Trump is not only gambling his political future but the financial well-being of Americans if he starts a trade war.

Shedding some light on the violent stock market moves

Have you ever heard of the saying Be careful what you wished for? It turns out that traders wished to see some growth in average hourly wages, some inflation over deflation and yields on long duration bonds to go up. They got their wish which started a violent market correction.

Market watchers remain at odds over what tripped the sell switch. Primarily, the conversation comes down to fundamental vs. technical. In the days since the correction began the markets have recouped more than half the downside since the low point.

Plenty of theories, I call mine “The Domino Effect”

Inflation fears was the first domino to fall hitting the fear of raising interest rates. The next domino to fall was money managers and institutional investors were caught with a lot of leveraged positions. The sharp fall triggered margin calls causing massive sell orders. This initiated sell orders from funds that use technical analysis better known as quantitative funds. The last domino to fall was retail investors (who haven’t seen a correction in over two years) did some panic selling.

The Dow suffered two drops of 1,000 points. The fall seems big but the actual percentage was not extraordinary. There have been larger percentage drops in the past. In my 35 years of investing, I have experienced some worse percentage downward moves.

Rank Date Close Net change % change
1 October 19,1987 1,738.74 −508.00 −22.61
8 October 26, 1987 1,793.93 −156.83 −8.04
9 October 15, 2008 8,577.91 −733.08 −7.87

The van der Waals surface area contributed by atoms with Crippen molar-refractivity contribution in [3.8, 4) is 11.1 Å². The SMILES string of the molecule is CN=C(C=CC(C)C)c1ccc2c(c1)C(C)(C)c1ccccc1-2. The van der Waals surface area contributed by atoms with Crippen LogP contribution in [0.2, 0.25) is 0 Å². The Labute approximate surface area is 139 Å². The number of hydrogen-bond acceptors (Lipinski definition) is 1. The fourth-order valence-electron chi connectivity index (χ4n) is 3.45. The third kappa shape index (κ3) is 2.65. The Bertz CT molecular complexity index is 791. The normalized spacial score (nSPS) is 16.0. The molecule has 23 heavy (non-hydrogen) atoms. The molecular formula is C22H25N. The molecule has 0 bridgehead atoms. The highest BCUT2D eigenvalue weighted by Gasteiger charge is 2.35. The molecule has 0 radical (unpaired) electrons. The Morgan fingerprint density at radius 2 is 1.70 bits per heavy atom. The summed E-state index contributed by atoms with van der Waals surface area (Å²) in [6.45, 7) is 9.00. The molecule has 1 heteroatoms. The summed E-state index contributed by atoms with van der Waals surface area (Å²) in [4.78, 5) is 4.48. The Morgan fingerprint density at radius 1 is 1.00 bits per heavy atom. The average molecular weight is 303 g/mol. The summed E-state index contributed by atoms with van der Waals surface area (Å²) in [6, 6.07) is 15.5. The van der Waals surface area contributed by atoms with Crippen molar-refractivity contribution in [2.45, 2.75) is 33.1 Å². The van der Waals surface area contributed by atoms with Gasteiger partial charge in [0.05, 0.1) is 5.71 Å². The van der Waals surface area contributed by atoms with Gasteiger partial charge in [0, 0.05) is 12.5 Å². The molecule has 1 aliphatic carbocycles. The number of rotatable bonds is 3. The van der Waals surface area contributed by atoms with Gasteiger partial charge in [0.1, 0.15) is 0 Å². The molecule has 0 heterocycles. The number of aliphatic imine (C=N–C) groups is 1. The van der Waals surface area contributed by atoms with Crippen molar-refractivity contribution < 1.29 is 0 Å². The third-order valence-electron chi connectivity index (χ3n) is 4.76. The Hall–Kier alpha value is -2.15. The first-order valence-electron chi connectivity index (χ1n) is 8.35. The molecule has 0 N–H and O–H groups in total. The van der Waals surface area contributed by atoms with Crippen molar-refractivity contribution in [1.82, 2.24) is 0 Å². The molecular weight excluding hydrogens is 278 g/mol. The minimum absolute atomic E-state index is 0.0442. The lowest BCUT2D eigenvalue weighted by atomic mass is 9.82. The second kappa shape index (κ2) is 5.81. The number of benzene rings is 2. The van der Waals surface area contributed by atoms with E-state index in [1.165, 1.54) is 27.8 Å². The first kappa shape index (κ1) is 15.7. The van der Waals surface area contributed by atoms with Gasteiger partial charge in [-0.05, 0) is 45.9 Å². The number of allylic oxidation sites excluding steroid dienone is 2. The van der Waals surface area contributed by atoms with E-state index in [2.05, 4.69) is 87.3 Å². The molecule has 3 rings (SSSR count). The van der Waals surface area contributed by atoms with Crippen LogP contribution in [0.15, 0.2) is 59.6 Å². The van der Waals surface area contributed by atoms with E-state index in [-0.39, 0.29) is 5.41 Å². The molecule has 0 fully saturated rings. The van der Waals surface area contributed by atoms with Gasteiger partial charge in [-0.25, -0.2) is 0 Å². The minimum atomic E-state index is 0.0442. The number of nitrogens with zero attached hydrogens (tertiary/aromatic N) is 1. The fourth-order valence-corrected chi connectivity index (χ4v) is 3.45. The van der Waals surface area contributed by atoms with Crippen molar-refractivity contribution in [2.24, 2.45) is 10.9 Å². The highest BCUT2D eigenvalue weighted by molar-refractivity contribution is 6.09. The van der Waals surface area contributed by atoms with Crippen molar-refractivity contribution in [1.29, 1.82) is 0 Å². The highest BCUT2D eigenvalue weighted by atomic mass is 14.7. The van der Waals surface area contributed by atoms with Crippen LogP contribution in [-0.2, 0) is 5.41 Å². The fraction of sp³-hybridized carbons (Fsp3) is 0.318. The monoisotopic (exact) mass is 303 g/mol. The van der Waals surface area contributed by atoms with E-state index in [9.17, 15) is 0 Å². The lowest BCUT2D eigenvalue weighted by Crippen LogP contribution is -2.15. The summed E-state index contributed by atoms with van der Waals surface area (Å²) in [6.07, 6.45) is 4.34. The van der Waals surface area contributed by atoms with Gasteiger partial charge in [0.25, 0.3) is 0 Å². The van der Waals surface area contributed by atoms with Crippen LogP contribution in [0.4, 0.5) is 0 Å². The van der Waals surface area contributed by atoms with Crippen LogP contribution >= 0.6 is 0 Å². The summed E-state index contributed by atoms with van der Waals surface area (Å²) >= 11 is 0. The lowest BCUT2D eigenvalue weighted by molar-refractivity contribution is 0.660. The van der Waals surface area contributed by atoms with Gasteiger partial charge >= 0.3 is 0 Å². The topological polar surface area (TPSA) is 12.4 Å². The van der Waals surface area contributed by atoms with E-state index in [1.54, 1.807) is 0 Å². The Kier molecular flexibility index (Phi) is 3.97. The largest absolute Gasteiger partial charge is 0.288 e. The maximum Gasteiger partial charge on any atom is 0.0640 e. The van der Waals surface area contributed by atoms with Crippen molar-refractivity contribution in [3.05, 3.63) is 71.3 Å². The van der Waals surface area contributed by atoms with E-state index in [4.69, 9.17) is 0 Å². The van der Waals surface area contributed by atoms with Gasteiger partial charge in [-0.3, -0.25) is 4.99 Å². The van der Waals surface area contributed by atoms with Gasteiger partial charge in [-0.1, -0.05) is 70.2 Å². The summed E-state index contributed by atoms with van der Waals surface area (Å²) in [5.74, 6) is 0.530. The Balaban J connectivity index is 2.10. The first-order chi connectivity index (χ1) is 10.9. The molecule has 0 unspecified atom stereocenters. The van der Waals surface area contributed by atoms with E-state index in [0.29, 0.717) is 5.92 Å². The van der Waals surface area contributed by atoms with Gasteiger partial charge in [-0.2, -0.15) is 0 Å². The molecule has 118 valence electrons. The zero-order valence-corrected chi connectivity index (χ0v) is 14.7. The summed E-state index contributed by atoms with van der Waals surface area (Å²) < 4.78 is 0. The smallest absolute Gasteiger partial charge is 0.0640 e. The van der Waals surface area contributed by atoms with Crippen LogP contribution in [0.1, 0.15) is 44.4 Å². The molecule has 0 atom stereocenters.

Is the correction over?

The market fundamentals haven’t really changed. U.S. corporate earnings are getting better and the Trump tax cuts should boost economic growth. Plus there is systematic economic growth happening in both developed and emerging markets.

I am not an expert on technical analysis and I don’t believe in buying or selling based on lines on chart. However, pension funds, hedge funds and quantitative funds use technical indicators to manage a large amount of investors’ money. 

Analysis from Kensho, a quantitative analytics tool used by hedge funds, looked at seven occasions of similarly sharp drops in the S&P 500 beginning in 1987. The study found that following such a drop, stocks tended to fall further, with a median decline of 2.29 percent one week later and a drop of 1.68 percent two weeks later.

 

This is the ABCD bullish chart:

This is the year to date chart of the S&P 500:

In my humble opinion, corrections tend to last more than nine days. I put some money to work last week and plan on dollar cost averaging on some more positions. If you are new to my blog, consider reading:  Dollar-cost averaging using an option strategy

What do you think? Are you buying the dips or selling into the rallies?

Are tax cuts already priced in U.S. stocks?

Many stock market pundits have conflicting opinions as to how much of the tax cuts are baked into current stock prices. Some experts believe that a selloff in the stock market will occur in January as money managers rotate out of technology and into other sectors that will benefit the most from tax reform.